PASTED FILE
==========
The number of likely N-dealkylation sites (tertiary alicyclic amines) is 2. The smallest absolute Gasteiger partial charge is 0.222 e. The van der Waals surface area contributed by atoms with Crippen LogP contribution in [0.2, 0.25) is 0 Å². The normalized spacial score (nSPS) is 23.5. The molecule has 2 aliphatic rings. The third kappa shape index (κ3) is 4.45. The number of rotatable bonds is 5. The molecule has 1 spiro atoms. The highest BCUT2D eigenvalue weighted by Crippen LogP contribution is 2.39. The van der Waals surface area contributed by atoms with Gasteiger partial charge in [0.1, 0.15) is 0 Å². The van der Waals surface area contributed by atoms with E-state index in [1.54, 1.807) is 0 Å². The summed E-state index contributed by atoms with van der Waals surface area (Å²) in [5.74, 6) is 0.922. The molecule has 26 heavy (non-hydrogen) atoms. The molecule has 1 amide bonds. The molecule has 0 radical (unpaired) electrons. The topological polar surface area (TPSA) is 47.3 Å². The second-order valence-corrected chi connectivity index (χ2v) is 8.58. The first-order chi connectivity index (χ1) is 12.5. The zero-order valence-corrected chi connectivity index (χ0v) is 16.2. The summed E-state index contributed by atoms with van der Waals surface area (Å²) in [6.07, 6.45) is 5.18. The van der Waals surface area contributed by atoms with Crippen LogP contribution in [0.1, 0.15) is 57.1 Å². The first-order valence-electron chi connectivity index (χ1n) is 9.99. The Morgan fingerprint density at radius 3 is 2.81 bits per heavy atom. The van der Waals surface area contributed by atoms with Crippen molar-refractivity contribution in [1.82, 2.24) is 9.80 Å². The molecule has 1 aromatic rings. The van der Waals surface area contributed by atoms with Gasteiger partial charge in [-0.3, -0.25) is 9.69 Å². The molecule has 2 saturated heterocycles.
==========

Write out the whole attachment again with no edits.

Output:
The number of likely N-dealkylation sites (tertiary alicyclic amines) is 2. The smallest absolute Gasteiger partial charge is 0.222 e. The van der Waals surface area contributed by atoms with Crippen LogP contribution in [0.2, 0.25) is 0 Å². The normalized spacial score (nSPS) is 23.5. The molecule has 2 aliphatic rings. The third kappa shape index (κ3) is 4.45. The number of rotatable bonds is 5. The molecule has 1 spiro atoms. The highest BCUT2D eigenvalue weighted by Crippen LogP contribution is 2.39. The van der Waals surface area contributed by atoms with Gasteiger partial charge in [0.1, 0.15) is 0 Å². The van der Waals surface area contributed by atoms with E-state index in [1.54, 1.807) is 0 Å². The summed E-state index contributed by atoms with van der Waals surface area (Å²) in [5.74, 6) is 0.922. The molecule has 26 heavy (non-hydrogen) atoms. The molecule has 1 amide bonds. The molecule has 0 radical (unpaired) electrons. The topological polar surface area (TPSA) is 47.3 Å². The second-order valence-corrected chi connectivity index (χ2v) is 8.58. The first-order chi connectivity index (χ1) is 12.5. The zero-order valence-corrected chi connectivity index (χ0v) is 16.2. The summed E-state index contributed by atoms with van der Waals surface area (Å²) in [6.07, 6.45) is 5.18. The van der Waals surface area contributed by atoms with Crippen LogP contribution in [0.1, 0.15) is 57.1 Å². The first-order valence-electron chi connectivity index (χ1n) is 9.99. The Morgan fingerprint density at radius 3 is 2.81 bits per heavy atom. The van der Waals surface area contributed by atoms with Crippen molar-refractivity contribution in [1.82, 2.24) is 9.80 Å². The molecule has 1 aromatic rings. The van der Waals surface area contributed by atoms with Gasteiger partial charge in [-0.3, -0.25) is 9.69 Å². The molecule has 2 saturated heterocycles.